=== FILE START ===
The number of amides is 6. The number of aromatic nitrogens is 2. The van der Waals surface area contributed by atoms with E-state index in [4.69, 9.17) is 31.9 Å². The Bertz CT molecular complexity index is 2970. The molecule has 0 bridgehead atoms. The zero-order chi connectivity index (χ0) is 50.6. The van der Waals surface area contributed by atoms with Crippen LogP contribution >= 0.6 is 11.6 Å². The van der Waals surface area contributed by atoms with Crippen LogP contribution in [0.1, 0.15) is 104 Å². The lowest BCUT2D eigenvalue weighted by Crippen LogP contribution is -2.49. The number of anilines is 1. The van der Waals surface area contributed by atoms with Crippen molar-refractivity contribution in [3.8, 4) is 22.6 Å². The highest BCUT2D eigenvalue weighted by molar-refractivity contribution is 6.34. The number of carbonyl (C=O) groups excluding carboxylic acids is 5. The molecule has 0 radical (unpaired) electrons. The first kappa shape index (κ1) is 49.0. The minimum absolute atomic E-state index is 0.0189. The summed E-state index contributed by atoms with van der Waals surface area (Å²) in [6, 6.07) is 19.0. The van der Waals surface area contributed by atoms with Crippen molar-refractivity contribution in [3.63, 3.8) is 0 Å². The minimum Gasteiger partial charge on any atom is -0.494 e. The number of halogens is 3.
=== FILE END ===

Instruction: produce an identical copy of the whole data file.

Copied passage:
The number of amides is 6. The number of aromatic nitrogens is 2. The van der Waals surface area contributed by atoms with E-state index in [4.69, 9.17) is 31.9 Å². The Bertz CT molecular complexity index is 2970. The molecule has 0 bridgehead atoms. The zero-order chi connectivity index (χ0) is 50.6. The van der Waals surface area contributed by atoms with Crippen LogP contribution >= 0.6 is 11.6 Å². The van der Waals surface area contributed by atoms with Crippen LogP contribution in [0.1, 0.15) is 104 Å². The lowest BCUT2D eigenvalue weighted by Crippen LogP contribution is -2.49. The number of anilines is 1. The van der Waals surface area contributed by atoms with Crippen molar-refractivity contribution in [3.8, 4) is 22.6 Å². The highest BCUT2D eigenvalue weighted by molar-refractivity contribution is 6.34. The number of carbonyl (C=O) groups excluding carboxylic acids is 5. The molecule has 0 radical (unpaired) electrons. The first kappa shape index (κ1) is 49.0. The minimum absolute atomic E-state index is 0.0189. The summed E-state index contributed by atoms with van der Waals surface area (Å²) in [6, 6.07) is 19.0. The van der Waals surface area contributed by atoms with Crippen molar-refractivity contribution in [3.63, 3.8) is 0 Å². The minimum Gasteiger partial charge on any atom is -0.494 e. The number of halogens is 3.